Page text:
* Debriefing much more relaxed, papers setting, signatures and issuance of provisional license mentioned "AIR TRANSPORT PILOT and EMB-500" ... IT'S DONE !!!!!!! But I'm exhausted. In the morning, I had an appointment at 6:30, it is 1:00 p.m. ...

After two days of rest, or rather preparation ferrying the aircraft. But for now, I'll make a trip to CR SMITH MUSEUM, which traces the history of American Airlines. This discovery is very exciting for a company that started on DC3.



A moving film is projected on a giant screen:



I discovered many witness to history, as this map and sextant, which makes me realize how glad I am to have a GPS these days. However, I have used this instrument of another time in my childhood when my training in seagoing yacht... Memories!



I finished the visit by the magnificent DC3 restored by a large team of volunteers and enthusiasts. The plane that made me dream so much throughout my life is still beautiful. It remains for me a symbol of being an airline transport pilot.



Then I followed courses in international law, international security (I was afraid ... You must not leave the house once we attended this course!), as well as RVSM and MNPS course...

On Saturday evening, I fly to Brazil in the company of a "Mentor Pilot". It’s Sven Lepschy, Head of Training in Embraer CAE Training Services. I met him at Dallas CAE Simiflite. He will follow my first hours on the plane, but will especially help in the various administrative procedures for recovering the aircraft from Brazilian territory, bringing the U.S. to do "Americanisation" and then to fly to France. He had already done several times this trip to USA in Phenom.

We landed, after 10 hours of flight on an American Airlines Boeing 777, at 7:00 am at the airport in Sao Paulo. This is a huge megalopolis in a huge country. We exit the customs, a man ahead with a big placard printed with our names and logo Embraer was waiting for us. There is a taxi, mandated by Embraer to go to the site of San Jose Dos Campos. It is more reassuring, it is not sure to get into a doubtful taxi. After an hour of highway, we arrived in San Jose Dos Campos, and we filed in a hotel overlooking the city.



After a shower, we give an appointment for a quick lunch, then depart in the wake to Embraer ahead ... Oh yes, they're waiting for us!!!! We found ourselves in front of closed doors. I know it's Sunday, but we were told that the "delivery" section was open 7 days on 7...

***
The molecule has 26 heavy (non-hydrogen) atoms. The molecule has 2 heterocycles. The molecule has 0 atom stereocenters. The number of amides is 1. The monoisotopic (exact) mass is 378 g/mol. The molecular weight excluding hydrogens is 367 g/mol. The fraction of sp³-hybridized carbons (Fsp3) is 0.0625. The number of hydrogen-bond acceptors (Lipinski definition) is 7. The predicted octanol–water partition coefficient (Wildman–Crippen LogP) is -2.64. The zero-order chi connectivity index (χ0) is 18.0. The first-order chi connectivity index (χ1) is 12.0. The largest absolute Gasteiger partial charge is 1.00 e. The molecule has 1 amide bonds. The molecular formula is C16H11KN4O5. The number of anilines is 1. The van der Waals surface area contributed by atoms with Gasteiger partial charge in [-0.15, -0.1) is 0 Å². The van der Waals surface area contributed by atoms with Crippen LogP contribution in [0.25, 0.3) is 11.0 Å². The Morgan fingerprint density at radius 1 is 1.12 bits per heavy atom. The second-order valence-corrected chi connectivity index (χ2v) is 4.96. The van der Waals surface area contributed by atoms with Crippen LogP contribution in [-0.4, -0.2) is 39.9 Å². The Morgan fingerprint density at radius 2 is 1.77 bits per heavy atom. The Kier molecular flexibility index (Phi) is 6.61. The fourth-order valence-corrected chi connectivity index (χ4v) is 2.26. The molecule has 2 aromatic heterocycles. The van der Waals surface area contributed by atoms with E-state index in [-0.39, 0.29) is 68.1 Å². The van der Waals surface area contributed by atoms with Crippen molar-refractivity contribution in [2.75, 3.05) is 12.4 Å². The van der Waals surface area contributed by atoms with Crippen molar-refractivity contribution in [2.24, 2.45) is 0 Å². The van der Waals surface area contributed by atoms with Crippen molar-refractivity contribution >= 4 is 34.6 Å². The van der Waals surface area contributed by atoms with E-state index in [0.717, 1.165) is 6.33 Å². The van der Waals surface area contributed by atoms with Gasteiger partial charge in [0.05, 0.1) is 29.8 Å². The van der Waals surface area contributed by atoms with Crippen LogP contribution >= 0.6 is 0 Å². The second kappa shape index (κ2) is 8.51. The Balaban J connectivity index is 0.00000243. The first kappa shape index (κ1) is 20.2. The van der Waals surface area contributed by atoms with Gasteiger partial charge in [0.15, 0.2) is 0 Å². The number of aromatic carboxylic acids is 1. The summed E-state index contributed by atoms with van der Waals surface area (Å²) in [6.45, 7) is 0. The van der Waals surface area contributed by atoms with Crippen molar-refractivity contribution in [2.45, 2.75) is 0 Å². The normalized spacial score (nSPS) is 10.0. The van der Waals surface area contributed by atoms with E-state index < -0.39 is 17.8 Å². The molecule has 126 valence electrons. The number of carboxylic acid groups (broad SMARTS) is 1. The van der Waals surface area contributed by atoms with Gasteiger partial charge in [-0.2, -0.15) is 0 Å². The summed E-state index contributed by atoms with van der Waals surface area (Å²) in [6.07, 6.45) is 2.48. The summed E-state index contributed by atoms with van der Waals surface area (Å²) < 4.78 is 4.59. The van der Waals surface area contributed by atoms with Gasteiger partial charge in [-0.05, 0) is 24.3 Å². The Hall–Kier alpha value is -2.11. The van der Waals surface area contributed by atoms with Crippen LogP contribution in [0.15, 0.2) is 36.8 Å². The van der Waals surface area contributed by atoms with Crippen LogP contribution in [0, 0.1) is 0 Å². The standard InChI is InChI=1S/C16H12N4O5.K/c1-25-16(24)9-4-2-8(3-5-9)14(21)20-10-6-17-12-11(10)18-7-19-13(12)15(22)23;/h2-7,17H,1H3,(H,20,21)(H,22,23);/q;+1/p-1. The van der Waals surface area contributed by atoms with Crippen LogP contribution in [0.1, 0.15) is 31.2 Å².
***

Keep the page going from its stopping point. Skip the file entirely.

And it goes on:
Phone calls, finding a contact with the "help" of the entry sentinel which speaks Portuguese only, language that we do not talk at all. After one hour of gestures, we can get the phone number of the person on call, who speaks English. Conclusion: We are May 2 and May 1 as a holiday and fell on a Saturday, then all Embraer teams are at home on Saturday and Sunday ... If we had known, we ... We return to the hotel, and we take this day to prepare flight plans, check that everything goes well, edit the maps that we want, store all this in an order that makes sense to us ... In short, we are given a reason to be there, and actually it's quite useful because, as we do not know, this has enabled us to develop together. The next day, re-play cards, but this time we are expected, and everything seems to spin like a well-oiled machine and above all well accustomed to this procedure: the reception hall, badging, and coaching in the local allocation an office with computer, printer, telephone with international access, fax, paper, pens ... and large bay windows overlooking the delivery hangar and airplanes inside. That's where I see our plane for the first time ... It is small among the other Phenom, 170, 190, Lineage 1000, Legacy ...







I am very happy to discover it. Then began the lengthy process of papers, signatures, verification, inspection. We will not be authorized to make a test flight, because the aircraft is now N registrated. We are no longer allowed to fly in Brazilian airspace, except for the flight to leave the country. The aircraft has already made its first flight acceptance by a U.S. company that specializes in this kind of work. We still get the right to make a high speed taxi to check that everything is good anyway. So, late in the day, we do all the aeronautical testing we can. Returning to our parking, we do a complete fuelling for the next day ...



We decide to leave the next morning, early enough, because the scheduled day is long. In the evening we're having dinner with another crew who came to seek a Phenom 300. We discovered to our surprise, the variations of pizzas, which would pale the Italian ... And it is a chocolate pizza with strawberries, kiwi and vanilla ice cream. You may not believe me, but it is not bad at all:



The next morning, we arrive at the site opening, but due to a few glitches of last minute, we lose 20 minutes of schedule: a little pressure in the tires, hydraulic reservoir, the oxygen cylinder ... gave us time to see the magnificent Phenom 300 departure:



It has more range than us and can reach in only one step Belem, the airport of departure of Brazilian territory. With the Phenom 100, we will have to stop before in Brazilia to fuel... Brazil is a huge country!

A picture before the start of the crew...: